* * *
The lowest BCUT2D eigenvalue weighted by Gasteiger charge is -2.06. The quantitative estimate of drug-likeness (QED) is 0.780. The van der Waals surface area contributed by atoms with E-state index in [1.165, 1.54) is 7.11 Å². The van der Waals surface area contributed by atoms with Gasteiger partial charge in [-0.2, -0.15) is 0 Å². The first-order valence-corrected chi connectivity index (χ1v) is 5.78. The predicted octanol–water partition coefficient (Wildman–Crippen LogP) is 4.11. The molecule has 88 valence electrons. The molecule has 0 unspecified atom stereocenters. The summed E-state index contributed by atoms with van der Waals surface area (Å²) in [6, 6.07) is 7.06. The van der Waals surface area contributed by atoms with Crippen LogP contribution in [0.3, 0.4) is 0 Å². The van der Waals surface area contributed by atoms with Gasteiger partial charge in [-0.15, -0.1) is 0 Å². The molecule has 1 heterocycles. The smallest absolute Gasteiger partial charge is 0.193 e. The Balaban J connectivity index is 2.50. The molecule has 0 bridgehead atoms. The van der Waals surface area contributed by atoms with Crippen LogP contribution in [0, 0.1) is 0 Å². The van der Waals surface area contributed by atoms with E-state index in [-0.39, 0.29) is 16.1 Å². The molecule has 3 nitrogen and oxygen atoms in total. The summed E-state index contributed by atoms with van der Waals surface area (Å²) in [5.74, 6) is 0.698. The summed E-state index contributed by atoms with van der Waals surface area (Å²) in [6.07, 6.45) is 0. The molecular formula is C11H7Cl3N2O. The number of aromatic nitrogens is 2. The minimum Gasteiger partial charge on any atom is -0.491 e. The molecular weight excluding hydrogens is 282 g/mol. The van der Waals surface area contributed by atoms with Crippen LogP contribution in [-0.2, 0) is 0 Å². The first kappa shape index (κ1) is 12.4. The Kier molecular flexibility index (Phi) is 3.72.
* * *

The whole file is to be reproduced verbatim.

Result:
The lowest BCUT2D eigenvalue weighted by Gasteiger charge is -2.06. The quantitative estimate of drug-likeness (QED) is 0.780. The van der Waals surface area contributed by atoms with E-state index in [1.165, 1.54) is 7.11 Å². The van der Waals surface area contributed by atoms with Gasteiger partial charge in [-0.2, -0.15) is 0 Å². The first-order valence-corrected chi connectivity index (χ1v) is 5.78. The predicted octanol–water partition coefficient (Wildman–Crippen LogP) is 4.11. The molecule has 88 valence electrons. The molecule has 0 unspecified atom stereocenters. The summed E-state index contributed by atoms with van der Waals surface area (Å²) in [6, 6.07) is 7.06. The van der Waals surface area contributed by atoms with Crippen LogP contribution in [0.3, 0.4) is 0 Å². The van der Waals surface area contributed by atoms with Gasteiger partial charge in [-0.15, -0.1) is 0 Å². The molecule has 1 heterocycles. The smallest absolute Gasteiger partial charge is 0.193 e. The Balaban J connectivity index is 2.50. The molecule has 0 bridgehead atoms. The van der Waals surface area contributed by atoms with Crippen LogP contribution in [0, 0.1) is 0 Å². The van der Waals surface area contributed by atoms with E-state index in [-0.39, 0.29) is 16.1 Å². The molecule has 3 nitrogen and oxygen atoms in total. The summed E-state index contributed by atoms with van der Waals surface area (Å²) in [5.74, 6) is 0.698. The summed E-state index contributed by atoms with van der Waals surface area (Å²) in [6.07, 6.45) is 0. The molecular formula is C11H7Cl3N2O. The number of aromatic nitrogens is 2. The minimum Gasteiger partial charge on any atom is -0.491 e. The molecular weight excluding hydrogens is 282 g/mol. The van der Waals surface area contributed by atoms with Crippen LogP contribution in [-0.2, 0) is 0 Å². The first kappa shape index (κ1) is 12.4. The Kier molecular flexibility index (Phi) is 3.72.